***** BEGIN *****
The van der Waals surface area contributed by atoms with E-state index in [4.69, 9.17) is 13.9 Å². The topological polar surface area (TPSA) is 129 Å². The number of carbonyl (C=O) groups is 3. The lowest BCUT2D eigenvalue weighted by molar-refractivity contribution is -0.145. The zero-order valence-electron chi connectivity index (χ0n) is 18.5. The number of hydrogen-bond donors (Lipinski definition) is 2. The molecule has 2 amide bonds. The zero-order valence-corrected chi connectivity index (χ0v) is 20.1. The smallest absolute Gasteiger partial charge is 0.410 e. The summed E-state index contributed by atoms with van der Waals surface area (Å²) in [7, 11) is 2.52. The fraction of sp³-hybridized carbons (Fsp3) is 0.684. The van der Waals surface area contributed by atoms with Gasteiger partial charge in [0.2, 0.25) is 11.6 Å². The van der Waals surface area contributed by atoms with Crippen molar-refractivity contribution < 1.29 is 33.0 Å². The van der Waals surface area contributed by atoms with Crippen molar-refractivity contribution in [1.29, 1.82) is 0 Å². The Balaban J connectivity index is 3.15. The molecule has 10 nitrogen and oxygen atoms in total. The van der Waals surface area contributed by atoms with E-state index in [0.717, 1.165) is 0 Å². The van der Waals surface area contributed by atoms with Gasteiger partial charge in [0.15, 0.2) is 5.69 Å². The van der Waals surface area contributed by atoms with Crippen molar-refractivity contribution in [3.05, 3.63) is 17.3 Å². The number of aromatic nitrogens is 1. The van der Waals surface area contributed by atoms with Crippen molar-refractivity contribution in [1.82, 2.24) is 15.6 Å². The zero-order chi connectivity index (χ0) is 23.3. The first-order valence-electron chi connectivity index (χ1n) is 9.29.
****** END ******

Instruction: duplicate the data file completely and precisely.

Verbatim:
The van der Waals surface area contributed by atoms with E-state index in [4.69, 9.17) is 13.9 Å². The topological polar surface area (TPSA) is 129 Å². The number of carbonyl (C=O) groups is 3. The lowest BCUT2D eigenvalue weighted by molar-refractivity contribution is -0.145. The zero-order valence-electron chi connectivity index (χ0n) is 18.5. The number of hydrogen-bond donors (Lipinski definition) is 2. The molecule has 2 amide bonds. The zero-order valence-corrected chi connectivity index (χ0v) is 20.1. The smallest absolute Gasteiger partial charge is 0.410 e. The summed E-state index contributed by atoms with van der Waals surface area (Å²) in [7, 11) is 2.52. The fraction of sp³-hybridized carbons (Fsp3) is 0.684. The van der Waals surface area contributed by atoms with Gasteiger partial charge in [0.2, 0.25) is 11.6 Å². The van der Waals surface area contributed by atoms with Crippen molar-refractivity contribution < 1.29 is 33.0 Å². The van der Waals surface area contributed by atoms with Crippen molar-refractivity contribution in [1.29, 1.82) is 0 Å². The Balaban J connectivity index is 3.15. The molecule has 10 nitrogen and oxygen atoms in total. The van der Waals surface area contributed by atoms with E-state index in [0.717, 1.165) is 0 Å². The van der Waals surface area contributed by atoms with Gasteiger partial charge in [0.15, 0.2) is 5.69 Å². The van der Waals surface area contributed by atoms with Crippen molar-refractivity contribution in [3.05, 3.63) is 17.3 Å². The number of aromatic nitrogens is 1. The van der Waals surface area contributed by atoms with Crippen molar-refractivity contribution in [1.82, 2.24) is 15.6 Å². The zero-order chi connectivity index (χ0) is 23.3. The first-order valence-electron chi connectivity index (χ1n) is 9.29.